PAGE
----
It is a good idea to follow up with audiologists and/or physicians in the area, and the Ministry of Health. These local clinicians can often help identify individuals who may live in remote areas or who have been overlooked by other organizational partners. It is essential to have people on your mission team who understand the local language, culture and customs.
  2. Organize and replicate (as much as possible) a clinic design that will facilitate success and good patient flow. HearAide has found through experience that stations work very well.
    • Registration: At this station, collect identification (names and numbers) to better identify patients and reduce duplication of services. If possible, develop complete patient files with photos as many people may have the same names.
    • Triage: At this station, an audiologist should review prior test results and/or check hearing aids, if applicable, and perform otoscopy
    • ENT/Medical Clinic: At this station, a medical doctor can assess conditions that require medical intervention and/or assist with cerumen removal to save time with the audiologist. It is a good idea, if possible, to assign a volunteer assistant to work with the physician.
    • Screening: Set up OAE and tympanogram stations and perform tests. If possible, use local audiologists and audiology students to assist with testing.
    • Testing: At this station, the audiologists will conduct air-conduction and bone-conduction tests. The audiologist and volunteer document the results of the audiogram and bring patients in and out.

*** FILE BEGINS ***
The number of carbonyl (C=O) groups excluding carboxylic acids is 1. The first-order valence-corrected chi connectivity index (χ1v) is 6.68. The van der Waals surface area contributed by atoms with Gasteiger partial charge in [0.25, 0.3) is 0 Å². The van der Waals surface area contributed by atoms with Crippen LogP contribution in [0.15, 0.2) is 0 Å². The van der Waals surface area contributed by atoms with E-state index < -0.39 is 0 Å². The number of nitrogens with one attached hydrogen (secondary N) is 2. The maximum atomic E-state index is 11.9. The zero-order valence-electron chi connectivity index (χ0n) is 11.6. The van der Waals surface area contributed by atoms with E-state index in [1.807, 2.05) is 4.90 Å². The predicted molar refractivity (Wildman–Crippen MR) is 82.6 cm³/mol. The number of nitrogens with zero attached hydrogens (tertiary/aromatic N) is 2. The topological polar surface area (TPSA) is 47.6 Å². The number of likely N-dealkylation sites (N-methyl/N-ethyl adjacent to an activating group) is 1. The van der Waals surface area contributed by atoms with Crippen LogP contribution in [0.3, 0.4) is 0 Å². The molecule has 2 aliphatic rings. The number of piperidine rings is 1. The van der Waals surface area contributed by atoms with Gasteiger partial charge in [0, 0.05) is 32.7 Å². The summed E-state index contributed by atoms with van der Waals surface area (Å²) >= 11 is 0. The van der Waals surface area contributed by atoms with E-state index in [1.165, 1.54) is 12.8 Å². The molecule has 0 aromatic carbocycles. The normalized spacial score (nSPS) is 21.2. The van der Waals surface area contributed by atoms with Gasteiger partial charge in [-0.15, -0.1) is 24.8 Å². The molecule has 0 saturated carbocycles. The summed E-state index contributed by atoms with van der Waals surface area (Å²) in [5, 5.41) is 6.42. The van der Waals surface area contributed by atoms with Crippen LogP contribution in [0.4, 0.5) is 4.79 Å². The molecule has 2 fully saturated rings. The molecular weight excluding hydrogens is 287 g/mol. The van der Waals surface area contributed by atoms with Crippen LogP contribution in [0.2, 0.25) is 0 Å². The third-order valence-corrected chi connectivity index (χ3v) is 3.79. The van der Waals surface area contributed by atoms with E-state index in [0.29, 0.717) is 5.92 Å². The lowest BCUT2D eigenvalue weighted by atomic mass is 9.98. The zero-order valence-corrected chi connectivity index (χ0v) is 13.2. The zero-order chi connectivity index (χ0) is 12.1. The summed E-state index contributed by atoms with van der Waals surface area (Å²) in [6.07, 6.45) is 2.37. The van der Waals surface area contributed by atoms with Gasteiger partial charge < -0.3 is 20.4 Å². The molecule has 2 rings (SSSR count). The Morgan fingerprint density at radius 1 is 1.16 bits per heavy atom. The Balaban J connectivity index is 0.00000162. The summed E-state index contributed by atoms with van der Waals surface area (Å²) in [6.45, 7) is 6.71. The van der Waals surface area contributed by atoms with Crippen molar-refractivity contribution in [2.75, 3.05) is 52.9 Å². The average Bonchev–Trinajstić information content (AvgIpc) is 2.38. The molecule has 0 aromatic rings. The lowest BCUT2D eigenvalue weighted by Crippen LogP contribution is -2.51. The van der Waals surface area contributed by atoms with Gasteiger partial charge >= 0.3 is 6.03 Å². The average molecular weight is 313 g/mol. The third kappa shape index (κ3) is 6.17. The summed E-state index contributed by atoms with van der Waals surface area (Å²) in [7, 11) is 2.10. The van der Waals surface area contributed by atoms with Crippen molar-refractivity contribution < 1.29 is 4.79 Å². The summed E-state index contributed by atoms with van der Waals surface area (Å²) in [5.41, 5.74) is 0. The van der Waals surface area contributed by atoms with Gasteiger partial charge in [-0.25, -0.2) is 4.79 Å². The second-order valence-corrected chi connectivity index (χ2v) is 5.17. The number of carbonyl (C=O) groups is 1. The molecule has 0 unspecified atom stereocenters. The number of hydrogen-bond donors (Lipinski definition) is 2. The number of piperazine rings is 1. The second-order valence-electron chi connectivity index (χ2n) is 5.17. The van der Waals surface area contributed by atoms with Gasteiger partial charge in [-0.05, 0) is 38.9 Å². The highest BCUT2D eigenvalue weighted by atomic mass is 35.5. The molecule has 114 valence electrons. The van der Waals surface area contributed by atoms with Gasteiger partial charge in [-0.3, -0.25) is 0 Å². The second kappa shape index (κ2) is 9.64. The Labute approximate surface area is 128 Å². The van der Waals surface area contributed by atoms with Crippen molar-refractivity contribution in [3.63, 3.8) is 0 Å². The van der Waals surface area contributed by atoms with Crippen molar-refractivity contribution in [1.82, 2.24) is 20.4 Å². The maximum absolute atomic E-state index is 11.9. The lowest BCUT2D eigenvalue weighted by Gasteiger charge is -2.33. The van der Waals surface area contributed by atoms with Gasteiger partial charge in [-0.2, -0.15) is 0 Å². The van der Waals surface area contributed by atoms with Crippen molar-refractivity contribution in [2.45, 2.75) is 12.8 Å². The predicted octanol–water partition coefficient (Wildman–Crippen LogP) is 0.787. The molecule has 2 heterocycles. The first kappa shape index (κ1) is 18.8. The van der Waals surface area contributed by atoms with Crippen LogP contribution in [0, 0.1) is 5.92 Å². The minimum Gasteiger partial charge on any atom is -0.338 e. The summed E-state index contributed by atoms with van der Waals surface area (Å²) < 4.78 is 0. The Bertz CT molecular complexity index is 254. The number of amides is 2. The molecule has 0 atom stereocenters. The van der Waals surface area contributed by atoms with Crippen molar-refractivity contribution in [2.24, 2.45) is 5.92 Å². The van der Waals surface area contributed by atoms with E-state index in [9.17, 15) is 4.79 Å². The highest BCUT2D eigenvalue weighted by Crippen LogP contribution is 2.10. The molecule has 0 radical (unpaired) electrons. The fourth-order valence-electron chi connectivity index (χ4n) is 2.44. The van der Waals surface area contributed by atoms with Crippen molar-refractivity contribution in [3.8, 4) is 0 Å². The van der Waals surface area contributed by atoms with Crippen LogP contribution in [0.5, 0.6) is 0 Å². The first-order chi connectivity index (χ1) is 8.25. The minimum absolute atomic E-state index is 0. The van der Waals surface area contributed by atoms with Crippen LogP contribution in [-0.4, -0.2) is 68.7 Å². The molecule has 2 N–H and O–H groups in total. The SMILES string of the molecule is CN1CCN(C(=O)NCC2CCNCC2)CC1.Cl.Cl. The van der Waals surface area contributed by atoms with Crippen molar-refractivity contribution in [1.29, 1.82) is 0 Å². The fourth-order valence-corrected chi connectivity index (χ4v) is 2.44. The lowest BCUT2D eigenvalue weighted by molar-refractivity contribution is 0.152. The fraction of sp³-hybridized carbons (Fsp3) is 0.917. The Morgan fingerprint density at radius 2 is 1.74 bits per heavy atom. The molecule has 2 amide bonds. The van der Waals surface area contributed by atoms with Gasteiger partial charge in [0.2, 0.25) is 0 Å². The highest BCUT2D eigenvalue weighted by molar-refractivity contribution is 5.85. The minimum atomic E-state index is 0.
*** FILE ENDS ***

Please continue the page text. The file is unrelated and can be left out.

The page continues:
• Earmold lab: At this station, the audiologist takes the impressions and volunteers make the earmolds.
    • Hearing Aid Fitting: When possible, it is most efficient to set up two fitting stations, equipped with Real Ear or another method of verification. Assign a volunteer to assist, in addition to two audiologists.
    • Counseling: At this station, the patient will review an instructional video and receive verbal instructions. HearAide has been lucky to have a speech pathologist as part of the team.
    • Art Therapy: At this station, children can draw, paint, and tell their story while they are waiting.
    The entire process takes about 1.5-2 hours per patient and (if warranted) they leave with hearing aids and supply of batteries.
  3. Remember that people are people and patients are patients. People and patients around the world have more in common than one may realize. The patients that we serve in the Middle East express many of the same emotions as our patients in Ohio. Stigma knows no boundaries. Many patients are self-conscious and either not willing to wear hearing aids or only want to consider CIC-style hearing aids, even though BTE-style hearing aids are often more durable. Some individuals insist on a certain brand of hearing aid, even if they are unfamiliar with the features or specifications. Other individuals have a difficult time accepting the new that they don’t qualify for a hearing aid, or that a hearing aid won’t help their condition. Finally, patients in the Middle East feel the same joy and get the same Hearing Smile as patients in Ohio when they hear the world for the first time.